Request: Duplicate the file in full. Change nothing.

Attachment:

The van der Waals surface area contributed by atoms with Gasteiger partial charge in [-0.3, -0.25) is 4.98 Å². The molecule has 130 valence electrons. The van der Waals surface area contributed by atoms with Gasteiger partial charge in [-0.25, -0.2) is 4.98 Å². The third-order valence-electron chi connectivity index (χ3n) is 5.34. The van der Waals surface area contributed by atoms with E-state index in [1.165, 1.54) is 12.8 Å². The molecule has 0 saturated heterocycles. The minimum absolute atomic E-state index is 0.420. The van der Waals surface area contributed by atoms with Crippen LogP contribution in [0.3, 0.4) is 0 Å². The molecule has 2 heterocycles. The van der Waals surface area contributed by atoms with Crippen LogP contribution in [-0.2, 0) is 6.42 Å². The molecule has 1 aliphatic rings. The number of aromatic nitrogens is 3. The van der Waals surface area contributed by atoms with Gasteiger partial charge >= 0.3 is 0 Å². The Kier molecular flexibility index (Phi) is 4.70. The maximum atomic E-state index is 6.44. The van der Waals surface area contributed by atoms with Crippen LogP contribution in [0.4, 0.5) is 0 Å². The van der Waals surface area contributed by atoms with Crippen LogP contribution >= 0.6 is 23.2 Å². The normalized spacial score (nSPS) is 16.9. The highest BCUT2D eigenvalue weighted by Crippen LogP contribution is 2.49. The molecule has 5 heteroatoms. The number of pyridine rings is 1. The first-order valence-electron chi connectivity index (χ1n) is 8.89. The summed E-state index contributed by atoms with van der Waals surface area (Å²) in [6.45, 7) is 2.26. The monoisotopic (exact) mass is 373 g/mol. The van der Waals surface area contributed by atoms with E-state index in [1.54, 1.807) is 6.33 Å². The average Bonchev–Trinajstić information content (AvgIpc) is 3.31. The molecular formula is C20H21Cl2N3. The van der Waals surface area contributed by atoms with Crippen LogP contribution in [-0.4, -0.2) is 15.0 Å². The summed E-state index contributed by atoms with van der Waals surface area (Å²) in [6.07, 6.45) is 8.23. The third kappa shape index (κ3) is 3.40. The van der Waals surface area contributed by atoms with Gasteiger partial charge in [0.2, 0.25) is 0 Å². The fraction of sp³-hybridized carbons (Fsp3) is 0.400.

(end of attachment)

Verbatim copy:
The van der Waals surface area contributed by atoms with Gasteiger partial charge in [-0.3, -0.25) is 4.98 Å². The molecule has 130 valence electrons. The van der Waals surface area contributed by atoms with Gasteiger partial charge in [-0.25, -0.2) is 4.98 Å². The third-order valence-electron chi connectivity index (χ3n) is 5.34. The van der Waals surface area contributed by atoms with E-state index in [1.165, 1.54) is 12.8 Å². The molecule has 0 saturated heterocycles. The minimum absolute atomic E-state index is 0.420. The van der Waals surface area contributed by atoms with Crippen LogP contribution in [0.3, 0.4) is 0 Å². The molecule has 2 heterocycles. The van der Waals surface area contributed by atoms with Crippen LogP contribution in [-0.2, 0) is 6.42 Å². The molecule has 1 aliphatic rings. The number of aromatic nitrogens is 3. The van der Waals surface area contributed by atoms with Gasteiger partial charge >= 0.3 is 0 Å². The Kier molecular flexibility index (Phi) is 4.70. The maximum atomic E-state index is 6.44. The van der Waals surface area contributed by atoms with Crippen LogP contribution in [0.4, 0.5) is 0 Å². The van der Waals surface area contributed by atoms with Crippen LogP contribution >= 0.6 is 23.2 Å². The normalized spacial score (nSPS) is 16.9. The highest BCUT2D eigenvalue weighted by Crippen LogP contribution is 2.49. The molecule has 5 heteroatoms. The number of pyridine rings is 1. The first-order valence-electron chi connectivity index (χ1n) is 8.89. The summed E-state index contributed by atoms with van der Waals surface area (Å²) in [6.45, 7) is 2.26. The monoisotopic (exact) mass is 373 g/mol. The van der Waals surface area contributed by atoms with E-state index in [1.54, 1.807) is 6.33 Å². The average Bonchev–Trinajstić information content (AvgIpc) is 3.31. The molecular formula is C20H21Cl2N3. The van der Waals surface area contributed by atoms with Crippen LogP contribution in [-0.4, -0.2) is 15.0 Å². The summed E-state index contributed by atoms with van der Waals surface area (Å²) in [6.07, 6.45) is 8.23. The third kappa shape index (κ3) is 3.40. The van der Waals surface area contributed by atoms with Gasteiger partial charge in [0.2, 0.25) is 0 Å². The fraction of sp³-hybridized carbons (Fsp3) is 0.400.